Richman Stewart's Cat Ninja is one of those weird high-difficulty action games that walks the line between too-cute-to-quit and "I WILL END YOU". As a cat on a quest to save the world by collecting crystals, you have your work cut out for you in a hostile realm full of lasers, land mines, spikes, sticky goo, and more... not to mention one of those trendy sassy narrators who mocks you when you fail. Initially, all you've got are your paws and claws for the basics... the [arrow] keys make you run and jump, with double-jump, wall-jumping, a mighty Mario-esque butt stomp to break glass and press switches, and a fast rolling ability triggered by holding the down [arrow]. All cats have tricks up their sleeves, however, and this feline is no different. How about a jetpack? Switches that rotate the level around you? Switches that flip your gravity? If you should die by some unfortunate means, you'll be booted back to the start of the level or the last checkpoint you passed. You can also restart a stage with [R], and in either case, you'll get to keep any crystals you picked up beforehand.
Cat Ninja is one of those games best suited for players who delight in difficulty and misdirection. From the way it mocks you when you die, threatens you when you pause the game, and deliberately tries to get you killed, it's clear the game itself is working against you, and only fast action will keep you alive. The one-hit KO will be a turn-off for some, as will the sparse level design, but the way each stage is carefully crafted to test your increasing confidence with new objects keeps things fresh for fans of the challenge. Unfortunately, there are aspects of movement and mechanics that seem a little imprecise... you need to be dead-on in your butt-aim to trigger red buttons, for instance, which can take some fiddle maneuvering, but even then it doesn't always seem to register the first time. You'll need real split-second timing to get around some obstacles, especially in later levels, and it can feel like your feline hero slides just a hair too much when you stop moving at times. But with an enormous amount of challenging new objects and deadly hazards to keep you on your toes and some punishing level design to take advantage of them, Cat Ninja is still an oddly addictive and clever addition to the genre well worth checking out.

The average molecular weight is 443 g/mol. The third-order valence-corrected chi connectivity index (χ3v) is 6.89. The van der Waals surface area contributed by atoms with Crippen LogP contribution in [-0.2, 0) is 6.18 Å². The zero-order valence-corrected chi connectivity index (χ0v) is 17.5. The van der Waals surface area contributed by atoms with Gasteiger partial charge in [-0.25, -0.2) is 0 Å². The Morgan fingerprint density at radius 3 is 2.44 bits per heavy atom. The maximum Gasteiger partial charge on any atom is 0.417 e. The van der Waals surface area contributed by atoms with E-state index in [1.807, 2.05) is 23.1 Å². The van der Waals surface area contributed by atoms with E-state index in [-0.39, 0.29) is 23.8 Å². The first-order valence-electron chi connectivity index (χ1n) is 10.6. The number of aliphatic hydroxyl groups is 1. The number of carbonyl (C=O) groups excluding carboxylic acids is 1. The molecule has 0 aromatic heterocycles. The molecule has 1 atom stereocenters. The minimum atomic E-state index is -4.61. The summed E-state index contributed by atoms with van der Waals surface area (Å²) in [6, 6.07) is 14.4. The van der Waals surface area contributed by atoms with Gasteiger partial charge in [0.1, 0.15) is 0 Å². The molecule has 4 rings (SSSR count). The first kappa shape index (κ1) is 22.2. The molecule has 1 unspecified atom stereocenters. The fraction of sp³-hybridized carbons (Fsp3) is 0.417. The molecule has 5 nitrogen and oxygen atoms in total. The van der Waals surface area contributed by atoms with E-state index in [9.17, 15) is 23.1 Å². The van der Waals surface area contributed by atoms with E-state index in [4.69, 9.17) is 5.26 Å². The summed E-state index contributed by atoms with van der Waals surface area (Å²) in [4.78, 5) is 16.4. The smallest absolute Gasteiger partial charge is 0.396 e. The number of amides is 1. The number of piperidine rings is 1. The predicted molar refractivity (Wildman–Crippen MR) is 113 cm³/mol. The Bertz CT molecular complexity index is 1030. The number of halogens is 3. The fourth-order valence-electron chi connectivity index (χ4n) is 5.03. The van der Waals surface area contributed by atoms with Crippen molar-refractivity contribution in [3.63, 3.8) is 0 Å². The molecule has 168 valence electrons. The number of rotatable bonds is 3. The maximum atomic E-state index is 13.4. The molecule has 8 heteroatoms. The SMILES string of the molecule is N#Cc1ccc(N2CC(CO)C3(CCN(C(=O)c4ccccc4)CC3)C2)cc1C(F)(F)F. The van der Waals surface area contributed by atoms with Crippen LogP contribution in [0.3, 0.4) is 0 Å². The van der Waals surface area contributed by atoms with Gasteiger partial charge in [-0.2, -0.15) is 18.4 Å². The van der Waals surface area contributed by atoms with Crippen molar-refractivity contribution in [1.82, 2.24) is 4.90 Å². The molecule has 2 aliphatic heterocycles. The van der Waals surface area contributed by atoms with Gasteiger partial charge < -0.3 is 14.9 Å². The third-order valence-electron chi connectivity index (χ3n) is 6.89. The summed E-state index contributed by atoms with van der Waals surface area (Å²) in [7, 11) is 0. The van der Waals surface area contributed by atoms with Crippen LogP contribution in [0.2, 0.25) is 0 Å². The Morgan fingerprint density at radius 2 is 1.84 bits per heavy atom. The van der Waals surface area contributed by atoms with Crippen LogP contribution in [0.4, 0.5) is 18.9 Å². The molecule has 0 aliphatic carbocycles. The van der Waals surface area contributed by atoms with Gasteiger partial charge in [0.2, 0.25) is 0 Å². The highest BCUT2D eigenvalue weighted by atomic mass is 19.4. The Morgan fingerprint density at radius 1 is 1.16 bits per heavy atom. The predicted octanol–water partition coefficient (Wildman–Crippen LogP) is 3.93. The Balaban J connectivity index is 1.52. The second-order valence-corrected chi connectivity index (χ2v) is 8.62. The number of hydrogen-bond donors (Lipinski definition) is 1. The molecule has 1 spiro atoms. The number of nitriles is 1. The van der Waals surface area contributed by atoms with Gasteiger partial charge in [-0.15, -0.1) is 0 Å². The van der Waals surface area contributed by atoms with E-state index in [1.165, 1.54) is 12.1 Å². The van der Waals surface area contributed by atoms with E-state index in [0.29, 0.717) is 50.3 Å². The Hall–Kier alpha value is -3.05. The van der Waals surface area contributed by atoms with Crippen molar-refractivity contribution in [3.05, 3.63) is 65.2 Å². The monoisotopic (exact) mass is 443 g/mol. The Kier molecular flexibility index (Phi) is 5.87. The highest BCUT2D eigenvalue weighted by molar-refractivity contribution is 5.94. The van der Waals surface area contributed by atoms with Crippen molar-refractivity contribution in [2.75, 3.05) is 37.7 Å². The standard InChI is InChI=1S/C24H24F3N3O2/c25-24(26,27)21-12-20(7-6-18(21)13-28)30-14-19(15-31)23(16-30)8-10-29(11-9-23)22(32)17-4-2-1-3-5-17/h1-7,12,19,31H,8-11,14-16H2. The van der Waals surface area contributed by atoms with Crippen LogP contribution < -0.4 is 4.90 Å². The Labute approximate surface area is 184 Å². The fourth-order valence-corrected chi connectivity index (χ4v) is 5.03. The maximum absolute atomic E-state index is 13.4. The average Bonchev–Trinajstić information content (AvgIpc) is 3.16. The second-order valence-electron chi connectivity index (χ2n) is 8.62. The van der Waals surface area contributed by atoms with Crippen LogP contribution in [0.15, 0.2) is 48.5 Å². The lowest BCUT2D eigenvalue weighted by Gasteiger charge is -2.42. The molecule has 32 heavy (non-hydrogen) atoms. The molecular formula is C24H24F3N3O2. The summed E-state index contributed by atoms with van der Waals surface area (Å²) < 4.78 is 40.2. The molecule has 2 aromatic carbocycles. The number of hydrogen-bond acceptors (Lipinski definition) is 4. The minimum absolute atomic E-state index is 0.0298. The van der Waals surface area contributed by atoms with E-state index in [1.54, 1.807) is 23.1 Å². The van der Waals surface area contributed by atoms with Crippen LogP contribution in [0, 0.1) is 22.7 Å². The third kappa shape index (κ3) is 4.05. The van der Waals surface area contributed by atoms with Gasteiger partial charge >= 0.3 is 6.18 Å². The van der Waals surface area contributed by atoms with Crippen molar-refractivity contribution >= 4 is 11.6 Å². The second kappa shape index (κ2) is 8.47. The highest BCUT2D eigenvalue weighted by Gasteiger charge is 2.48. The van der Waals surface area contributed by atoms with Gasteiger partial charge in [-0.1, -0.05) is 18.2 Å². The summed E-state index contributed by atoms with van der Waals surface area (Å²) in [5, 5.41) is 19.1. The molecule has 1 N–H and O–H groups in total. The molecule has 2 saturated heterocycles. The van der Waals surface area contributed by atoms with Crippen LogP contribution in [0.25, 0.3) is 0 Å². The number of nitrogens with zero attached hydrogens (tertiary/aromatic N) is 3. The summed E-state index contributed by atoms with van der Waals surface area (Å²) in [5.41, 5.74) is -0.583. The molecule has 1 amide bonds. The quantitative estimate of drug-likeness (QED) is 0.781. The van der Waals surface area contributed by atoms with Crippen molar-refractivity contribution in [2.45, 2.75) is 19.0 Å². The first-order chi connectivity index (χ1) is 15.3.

Thanks to Matt for sending this one in!